bits of inspiration – #93.

I’m going to be out of town during Halloween this year so I haven’t invested in any festive decorating (save for a lone pumpkin on my mantle). Halloween has always seemed to me like the holiday where you have to just embrace campiness. I mean there can’t possibly be an elegant way to decorate with bats and skeletons right? Well after seeing styleathome.com’s latest post on decorating for a Haute Hallows Eve I may have to reevaluate my stance. They’ve managed to make a chic Halloween dinner party a thing and I’m starting to really wish I were going to be around to celebrate this year. I especially love the simplicity of painting mini pumpkins to transform them into a more sophisticated table-top accessory. Head over to their site to see all the DIY information you need to create this on your own and check out some of my favorite images from the post below.

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bits of inspiration – #90.

Another project from the architects at Gensler, this time in Boston’s Fort Point area. General Electric Co. announced about a year ago that they would be relocating their headquarters from Fairfield, Connecticut to the Boston area. Gensler’s building designs were published this week, revealing that G.E’s new campus would be located at the former site of the Necco candy manufacturing facilities. The building will face the water, with direct access to Boston’s Harborwalk. Check out some of the renderings below.

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image courtesy of Gensler


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image courtesy of Gensler


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image courtesy of Gensler


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image courtesy of Gensler


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image courtesy of Gensler

bits of inspiration – #88.

While I am an avid HGTV viewer, it was not until recently that I first had the pleasure of watching Island HuntersIf you’re not familiar, it’s basically House Hunters but for people looking to purchase their own private islands. As someone who likes their TV programing to be aspirational, I was instantly addicted. Coincidentally, this week it was announced that a private island in Orleans, Massachusetts has become available to purchase for $12.5M. Sipson Island offers 25 private acres, located in Cape Cod’s Pleasant Bay. It’s location in an area of the Cape where most beachfront land is protected by the National Seashore makes Sipson Island’s listing a particularly rare and valuable opportunity. Check out some of my favorite photos from the listing below.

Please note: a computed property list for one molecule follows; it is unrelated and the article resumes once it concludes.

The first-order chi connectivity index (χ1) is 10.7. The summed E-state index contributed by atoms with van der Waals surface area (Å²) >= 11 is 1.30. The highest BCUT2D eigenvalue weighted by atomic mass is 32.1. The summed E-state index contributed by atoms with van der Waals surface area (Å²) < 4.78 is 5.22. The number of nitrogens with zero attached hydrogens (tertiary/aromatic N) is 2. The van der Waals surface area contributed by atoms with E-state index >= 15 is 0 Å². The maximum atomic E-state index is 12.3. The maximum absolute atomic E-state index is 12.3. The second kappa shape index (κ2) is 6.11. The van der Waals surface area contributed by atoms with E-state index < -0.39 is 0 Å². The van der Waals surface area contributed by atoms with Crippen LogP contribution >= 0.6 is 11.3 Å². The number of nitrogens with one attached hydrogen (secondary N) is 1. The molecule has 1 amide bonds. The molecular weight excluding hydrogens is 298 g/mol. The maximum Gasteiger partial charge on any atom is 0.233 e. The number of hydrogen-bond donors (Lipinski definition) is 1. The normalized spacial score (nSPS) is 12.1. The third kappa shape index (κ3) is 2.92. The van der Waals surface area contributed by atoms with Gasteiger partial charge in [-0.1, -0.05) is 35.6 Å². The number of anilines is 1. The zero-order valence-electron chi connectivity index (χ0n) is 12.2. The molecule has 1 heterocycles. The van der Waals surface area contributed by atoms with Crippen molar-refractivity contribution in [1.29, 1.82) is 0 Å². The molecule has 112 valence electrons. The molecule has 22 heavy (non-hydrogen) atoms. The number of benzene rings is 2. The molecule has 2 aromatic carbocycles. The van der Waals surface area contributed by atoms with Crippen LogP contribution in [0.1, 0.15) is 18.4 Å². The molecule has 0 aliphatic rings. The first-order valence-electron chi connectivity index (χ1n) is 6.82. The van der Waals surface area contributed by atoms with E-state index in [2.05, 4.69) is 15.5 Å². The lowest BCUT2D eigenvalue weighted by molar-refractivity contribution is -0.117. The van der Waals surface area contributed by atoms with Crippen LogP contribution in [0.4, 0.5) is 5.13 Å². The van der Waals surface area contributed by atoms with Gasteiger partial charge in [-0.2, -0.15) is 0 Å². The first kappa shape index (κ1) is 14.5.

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Photo courtesy of Robert Paul Properties

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Photo courtesy of Robert Paul Properties

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Photo courtesy of Robert Paul Properties

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Photo courtesy of Robert Paul Properties

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Photo courtesy of Robert Paul Properties

bits of inspiration – #87.

Reading this Huffington Post article yesterday about a home designed by Japanese architect, Issei Suma, I was struck by how the woodland structure seemed so simultaneously modern and whimsical. While these styles seem in some ways at odds with one another, upon reading Suma’s biography on his own site it’s clear that these sort of contradictions are at the very heart of his approach. His “about” page reads like this:

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The home he has designed will serve an altruistic purpose as a cafe and guest house for the elderly, run by a social worker and a cook who serve the surrounding community. The structure, situated in the mountain ridge in Japan’s Shizuoka Prefecture, has an almost magical serene quality to it’s design. The exterior form projects a kind of ethereal woodland aesthetic, while the inside of the home has the feeling of a really modern spa or retreat space. I’ve included some of my favorite images below. Definitely head over to the original article for more details and check out Suma’s professional site to see more from his portfolio.

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photo courtesy of Takumi Ota Photography

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photo courtesy of Takumi Ota Photography

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photo courtesy of Takumi Ota Photography

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photo courtesy of Takumi Ota Photography

bits of inspiration – #86.

One of my favorite things about living in Boston’s Back Bay neighborhood is the proximity to so many beautiful historic brownstones. Marveling at the facades of these buildings is a true pastime of mine so naturally I was very excited when Boston Magazine published an article this week profiling one of the artisans of these homes. Trained as a cabinet and furniture maker, John Carlton transitioned to making and restoring historic doors in 2005. Carlton’s one-man shop, Historic Door Corporation, has been inundated with requests ever since. I loved reading about his love for his craft and the efforts Carlton takes to insure that every door he creates is historically accurate to the home it adorns. I’ve collected some of my favorite examples from Historic Door’s portfolio below and  I’d encourage everyone to read the full profile from Boston Magazine.

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All photos courtesy of Historic Door Corporation